Cornwall has hidden links to China.
The Cornish landscape around St Austell has some surprises in store for the unsuspecting walker. The first indication is the ‘Cornish Alps’: great conical mounds of glistening white sands that tower above villages and stand in stark contrast to the lush green pastures around. A closer look reveals enormous open mines, big enough to make heavy diggers seem like mere toys, holding startling blue lakes of clay slurry in their bases.
It is a surreal landscape where China Clay deposits have been mined for more than 250 years.
Mining continues today, but in nothing like the quantities that were produced in the early 1900s when Cornwall monopolised the world supply.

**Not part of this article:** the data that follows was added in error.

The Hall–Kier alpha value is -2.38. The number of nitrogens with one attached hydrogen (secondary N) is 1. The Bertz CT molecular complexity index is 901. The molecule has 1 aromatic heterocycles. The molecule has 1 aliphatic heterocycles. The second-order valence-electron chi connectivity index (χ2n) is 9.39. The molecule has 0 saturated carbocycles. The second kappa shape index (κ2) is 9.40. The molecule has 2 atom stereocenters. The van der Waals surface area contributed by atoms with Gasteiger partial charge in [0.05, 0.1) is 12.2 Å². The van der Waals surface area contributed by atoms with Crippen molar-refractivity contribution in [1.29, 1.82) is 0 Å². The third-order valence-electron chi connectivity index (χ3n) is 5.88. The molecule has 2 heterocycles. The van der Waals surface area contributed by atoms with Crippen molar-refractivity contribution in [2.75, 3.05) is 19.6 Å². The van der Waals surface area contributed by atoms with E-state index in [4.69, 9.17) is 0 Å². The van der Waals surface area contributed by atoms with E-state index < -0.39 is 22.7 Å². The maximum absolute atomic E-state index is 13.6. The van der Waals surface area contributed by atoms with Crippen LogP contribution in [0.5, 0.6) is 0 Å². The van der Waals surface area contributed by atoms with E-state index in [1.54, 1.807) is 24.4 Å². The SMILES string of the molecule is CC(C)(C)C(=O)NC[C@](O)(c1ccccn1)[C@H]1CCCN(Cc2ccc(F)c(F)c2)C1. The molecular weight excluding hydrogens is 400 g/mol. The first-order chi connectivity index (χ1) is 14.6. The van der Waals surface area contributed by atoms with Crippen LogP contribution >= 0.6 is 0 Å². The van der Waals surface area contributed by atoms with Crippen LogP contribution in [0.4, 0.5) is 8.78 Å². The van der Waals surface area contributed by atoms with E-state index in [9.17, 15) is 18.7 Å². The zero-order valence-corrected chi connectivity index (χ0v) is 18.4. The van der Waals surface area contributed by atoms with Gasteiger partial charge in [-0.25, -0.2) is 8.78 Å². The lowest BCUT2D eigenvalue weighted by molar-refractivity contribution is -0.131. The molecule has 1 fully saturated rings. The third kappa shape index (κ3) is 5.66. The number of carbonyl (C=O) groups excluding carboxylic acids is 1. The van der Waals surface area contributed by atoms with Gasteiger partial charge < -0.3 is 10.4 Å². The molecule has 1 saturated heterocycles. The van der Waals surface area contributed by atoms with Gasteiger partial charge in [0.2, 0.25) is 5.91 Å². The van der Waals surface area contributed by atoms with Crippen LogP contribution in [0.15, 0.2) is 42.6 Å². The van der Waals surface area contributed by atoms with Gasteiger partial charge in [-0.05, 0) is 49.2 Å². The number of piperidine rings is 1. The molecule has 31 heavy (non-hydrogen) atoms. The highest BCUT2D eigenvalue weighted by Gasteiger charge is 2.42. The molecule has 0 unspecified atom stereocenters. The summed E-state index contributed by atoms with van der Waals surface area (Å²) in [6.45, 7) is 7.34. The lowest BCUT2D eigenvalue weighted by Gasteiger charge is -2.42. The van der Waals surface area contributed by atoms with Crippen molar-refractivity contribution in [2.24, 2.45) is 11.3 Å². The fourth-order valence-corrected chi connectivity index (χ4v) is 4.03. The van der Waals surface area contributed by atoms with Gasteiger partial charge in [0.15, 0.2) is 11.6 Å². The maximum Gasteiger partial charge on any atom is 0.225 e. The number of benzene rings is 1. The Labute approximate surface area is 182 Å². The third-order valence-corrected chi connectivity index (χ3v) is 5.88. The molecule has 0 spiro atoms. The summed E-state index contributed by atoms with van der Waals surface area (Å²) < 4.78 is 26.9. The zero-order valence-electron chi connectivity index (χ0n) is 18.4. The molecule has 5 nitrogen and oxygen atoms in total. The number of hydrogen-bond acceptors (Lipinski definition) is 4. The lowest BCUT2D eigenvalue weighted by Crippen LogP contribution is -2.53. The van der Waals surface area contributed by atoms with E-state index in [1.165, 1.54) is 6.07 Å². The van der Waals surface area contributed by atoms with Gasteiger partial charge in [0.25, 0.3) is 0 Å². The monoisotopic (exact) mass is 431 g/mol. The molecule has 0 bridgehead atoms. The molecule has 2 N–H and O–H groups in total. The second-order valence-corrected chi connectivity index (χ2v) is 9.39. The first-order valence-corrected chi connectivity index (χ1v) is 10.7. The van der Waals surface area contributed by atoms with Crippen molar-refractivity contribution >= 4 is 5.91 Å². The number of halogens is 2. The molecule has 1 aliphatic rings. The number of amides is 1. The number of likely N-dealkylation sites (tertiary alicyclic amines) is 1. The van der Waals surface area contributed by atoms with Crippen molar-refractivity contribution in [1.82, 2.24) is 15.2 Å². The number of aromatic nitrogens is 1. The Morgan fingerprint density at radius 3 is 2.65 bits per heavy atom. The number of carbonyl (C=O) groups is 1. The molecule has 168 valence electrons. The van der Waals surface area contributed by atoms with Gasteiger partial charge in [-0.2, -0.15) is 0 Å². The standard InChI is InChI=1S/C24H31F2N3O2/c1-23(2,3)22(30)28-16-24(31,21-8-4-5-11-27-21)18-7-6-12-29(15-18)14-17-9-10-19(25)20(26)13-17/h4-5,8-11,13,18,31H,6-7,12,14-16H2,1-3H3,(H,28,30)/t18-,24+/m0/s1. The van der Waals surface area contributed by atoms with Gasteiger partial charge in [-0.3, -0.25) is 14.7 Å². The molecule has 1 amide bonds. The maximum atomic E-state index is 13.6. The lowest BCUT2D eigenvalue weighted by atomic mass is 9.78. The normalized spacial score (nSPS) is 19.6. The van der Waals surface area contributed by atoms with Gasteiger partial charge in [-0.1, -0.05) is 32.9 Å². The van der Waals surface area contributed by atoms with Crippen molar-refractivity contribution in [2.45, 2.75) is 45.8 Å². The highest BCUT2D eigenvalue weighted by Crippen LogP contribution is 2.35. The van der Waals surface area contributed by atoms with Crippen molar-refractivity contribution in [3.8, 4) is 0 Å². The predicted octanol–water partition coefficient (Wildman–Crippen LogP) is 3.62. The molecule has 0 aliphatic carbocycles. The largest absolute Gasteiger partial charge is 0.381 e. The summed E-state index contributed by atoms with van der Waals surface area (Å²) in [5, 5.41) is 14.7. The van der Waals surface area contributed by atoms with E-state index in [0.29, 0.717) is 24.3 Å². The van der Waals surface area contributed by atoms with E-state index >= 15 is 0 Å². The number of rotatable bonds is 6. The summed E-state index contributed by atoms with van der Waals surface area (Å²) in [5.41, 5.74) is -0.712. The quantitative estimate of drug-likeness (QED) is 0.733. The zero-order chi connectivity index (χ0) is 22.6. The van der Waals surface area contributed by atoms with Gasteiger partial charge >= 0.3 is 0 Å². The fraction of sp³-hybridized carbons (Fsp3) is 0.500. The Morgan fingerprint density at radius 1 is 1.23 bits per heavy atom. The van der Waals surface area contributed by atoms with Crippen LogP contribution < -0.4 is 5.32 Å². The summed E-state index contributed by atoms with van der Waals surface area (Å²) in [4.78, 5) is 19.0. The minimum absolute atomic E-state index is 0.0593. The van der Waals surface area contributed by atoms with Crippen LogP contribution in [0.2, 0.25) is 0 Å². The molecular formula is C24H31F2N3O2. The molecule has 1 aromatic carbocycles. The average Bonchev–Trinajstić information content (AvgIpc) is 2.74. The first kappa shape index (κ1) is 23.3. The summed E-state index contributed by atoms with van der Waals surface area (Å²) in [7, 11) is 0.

280 million years ago
Cornwall has the largest deposits of China Clay in the world. It is estimated that a further 100 years of supply remains. It was formed by the chemical alteration of the moorland granites as they were cooling from molten rock buried in the Earth’s crust, some 280 million years ago.
Variety of uses
The discovery of China Clay meant that for the first time fine ceramic porcelain could be made in significant quantities in Britain instead of imported from China, hence its colloquial name. Ceramic ‘china’ replaced, for those who could afford it, the coarse stoneware pottery of the time. The white clay has many other uses too, such as in paint, plastics and cosmetics.
But the most important use in the 20th century was to whiten paper and to create the glossy surface of photographic paper. A new use has been found for one abandoned old mine at least - as home for the futuristic-looking Eden Centre.